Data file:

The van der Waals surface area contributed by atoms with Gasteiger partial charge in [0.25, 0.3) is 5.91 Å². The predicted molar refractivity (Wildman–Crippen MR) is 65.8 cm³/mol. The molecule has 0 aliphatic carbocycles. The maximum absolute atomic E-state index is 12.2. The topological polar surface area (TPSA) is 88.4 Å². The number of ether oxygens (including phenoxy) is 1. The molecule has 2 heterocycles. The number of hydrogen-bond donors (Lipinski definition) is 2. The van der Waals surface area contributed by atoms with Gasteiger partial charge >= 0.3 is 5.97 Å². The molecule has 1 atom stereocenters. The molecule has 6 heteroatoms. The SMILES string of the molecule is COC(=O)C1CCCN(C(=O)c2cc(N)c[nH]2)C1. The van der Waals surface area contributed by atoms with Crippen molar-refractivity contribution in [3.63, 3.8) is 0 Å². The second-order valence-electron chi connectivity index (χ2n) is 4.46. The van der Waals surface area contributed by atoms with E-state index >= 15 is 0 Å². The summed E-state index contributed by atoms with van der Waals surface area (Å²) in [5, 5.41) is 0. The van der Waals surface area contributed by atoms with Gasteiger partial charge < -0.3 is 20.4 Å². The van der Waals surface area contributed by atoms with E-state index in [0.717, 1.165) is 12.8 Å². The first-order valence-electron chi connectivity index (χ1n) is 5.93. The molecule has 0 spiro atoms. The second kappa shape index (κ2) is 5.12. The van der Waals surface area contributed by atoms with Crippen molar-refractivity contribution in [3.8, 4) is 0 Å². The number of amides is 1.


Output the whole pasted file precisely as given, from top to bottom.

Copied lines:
The van der Waals surface area contributed by atoms with Gasteiger partial charge in [0.25, 0.3) is 5.91 Å². The predicted molar refractivity (Wildman–Crippen MR) is 65.8 cm³/mol. The molecule has 0 aliphatic carbocycles. The maximum absolute atomic E-state index is 12.2. The topological polar surface area (TPSA) is 88.4 Å². The number of ether oxygens (including phenoxy) is 1. The molecule has 2 heterocycles. The number of hydrogen-bond donors (Lipinski definition) is 2. The van der Waals surface area contributed by atoms with Gasteiger partial charge >= 0.3 is 5.97 Å². The molecule has 1 atom stereocenters. The molecule has 6 heteroatoms. The SMILES string of the molecule is COC(=O)C1CCCN(C(=O)c2cc(N)c[nH]2)C1. The van der Waals surface area contributed by atoms with Crippen molar-refractivity contribution in [3.63, 3.8) is 0 Å². The second-order valence-electron chi connectivity index (χ2n) is 4.46. The van der Waals surface area contributed by atoms with E-state index >= 15 is 0 Å². The summed E-state index contributed by atoms with van der Waals surface area (Å²) in [5, 5.41) is 0. The van der Waals surface area contributed by atoms with Gasteiger partial charge < -0.3 is 20.4 Å². The van der Waals surface area contributed by atoms with E-state index in [0.717, 1.165) is 12.8 Å². The first-order valence-electron chi connectivity index (χ1n) is 5.93. The molecule has 0 spiro atoms. The second kappa shape index (κ2) is 5.12. The van der Waals surface area contributed by atoms with Crippen molar-refractivity contribution in [3.8, 4) is 0 Å². The number of amides is 1.